Science & Technology



Right-wing and left-wing authoritarians, pretty much the same, report says

Brian Niemietz, New York Daily News on

Published in Science & Technology News

Right-wing authoritarians and left-wing authoritarians have more in common than they’d like to think, a new study from researchers at Emory University seems to indicate. Those findings, published in the Journal of Personality and Social Psychology, suggest dictatorial types may be driven by personality traits more so that ideology.

“It’s a mistake to think of authoritarianism as a right-wing concept, as some researchers have in the past,” the study says. “We found that ideology becomes secondary. Psychologically speaking, you’re an authoritarian first, and an ideologue only as it serves the power structure that you support.”

In other words, for bullies, power is the goal and politics is secondary.

Researchers claim that studies on authoritarian figures has mostly focused on conservative leaders for nearly a century. Those on the left, said to be less analyzed, have been dubbed “the Loch Ness Monster” of political psychology. Focusing more so on fascist-types than lefties, the study says, may miss what leads to autocratic tendencies overall.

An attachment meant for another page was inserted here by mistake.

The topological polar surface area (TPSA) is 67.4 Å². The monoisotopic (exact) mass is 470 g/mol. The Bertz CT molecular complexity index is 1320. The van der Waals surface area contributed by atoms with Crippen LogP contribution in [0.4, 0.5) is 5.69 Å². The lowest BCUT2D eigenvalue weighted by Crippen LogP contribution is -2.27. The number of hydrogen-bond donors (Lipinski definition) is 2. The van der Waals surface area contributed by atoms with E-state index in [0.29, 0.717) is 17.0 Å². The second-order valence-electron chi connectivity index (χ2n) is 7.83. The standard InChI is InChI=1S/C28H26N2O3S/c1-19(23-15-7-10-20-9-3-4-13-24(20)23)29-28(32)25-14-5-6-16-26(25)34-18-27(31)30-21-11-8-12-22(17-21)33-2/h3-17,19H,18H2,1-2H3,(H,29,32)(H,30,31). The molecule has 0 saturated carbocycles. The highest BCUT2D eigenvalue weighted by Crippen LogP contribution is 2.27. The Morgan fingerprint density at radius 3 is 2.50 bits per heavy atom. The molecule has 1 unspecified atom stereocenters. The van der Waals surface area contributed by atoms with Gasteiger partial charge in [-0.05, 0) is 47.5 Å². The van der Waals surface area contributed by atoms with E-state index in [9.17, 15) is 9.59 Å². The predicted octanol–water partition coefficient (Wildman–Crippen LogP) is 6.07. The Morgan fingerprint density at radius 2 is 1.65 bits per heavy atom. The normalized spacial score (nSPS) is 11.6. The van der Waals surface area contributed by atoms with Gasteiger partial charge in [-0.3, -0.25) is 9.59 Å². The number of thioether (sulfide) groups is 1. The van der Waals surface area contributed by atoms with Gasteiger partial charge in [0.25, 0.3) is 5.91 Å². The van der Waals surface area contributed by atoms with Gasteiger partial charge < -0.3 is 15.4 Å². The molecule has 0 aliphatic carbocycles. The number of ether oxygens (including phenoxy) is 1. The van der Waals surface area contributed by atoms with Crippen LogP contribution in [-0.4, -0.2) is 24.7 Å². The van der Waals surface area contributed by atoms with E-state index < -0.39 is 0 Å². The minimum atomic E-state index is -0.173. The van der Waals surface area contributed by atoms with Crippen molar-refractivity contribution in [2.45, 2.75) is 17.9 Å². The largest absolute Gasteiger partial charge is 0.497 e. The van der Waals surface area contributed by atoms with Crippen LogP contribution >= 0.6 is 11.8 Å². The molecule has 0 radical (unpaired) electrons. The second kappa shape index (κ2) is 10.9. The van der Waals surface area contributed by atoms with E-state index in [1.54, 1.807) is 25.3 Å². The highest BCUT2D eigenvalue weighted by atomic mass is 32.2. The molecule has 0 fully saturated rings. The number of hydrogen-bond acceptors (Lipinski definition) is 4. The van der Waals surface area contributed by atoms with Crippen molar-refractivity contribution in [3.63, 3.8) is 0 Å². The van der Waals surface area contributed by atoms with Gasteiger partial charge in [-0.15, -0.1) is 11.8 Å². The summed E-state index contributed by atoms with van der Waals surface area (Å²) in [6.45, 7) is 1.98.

“Our results raise the possibility that a shared psychological core underlies different kinds of authoritarianism,” the study’s authors found.

Emory Ph.D. psychology student Thomas Costello wrote his team “found that in terms of their psychological characteristics and their actual behaviors, left-wing authoritarians are extremely similar to authoritarians on the right.”


Researchers also found that totalitarian types from both sides of the ideological spectrum are capable of political violence. Fortunately, of the 1,000 respondents sampled, only a dozen participants said they’d personally engaged in political violence. All 12 of those people scored high for authoritarianism tendencies.

“There’s a big difference between criticizing those with opposing views and being willing to use violent force against people who disagree with you as a means of changing the status quo,” analysts found.

That said, a third of respondents reported they wouldn’t be upset about seeing a political rival assassinated. That sentiment resonated most with those who displayed a propensity toward authoritarianism, regardless their political orientation.

A summary of the report from Emory University concluded that authoritarians on the left were more likely to see the world as dangerous and experience intense emotions and “a sense of uncontrollability in response to stress.” On the right, authoritarian-types tended to be inflexible in their convictions and less likely to trust science.

“Having clarity about the appeal of authoritarianism may be relevant to help better understand what’s going on in the political landscape today,” Costello said.

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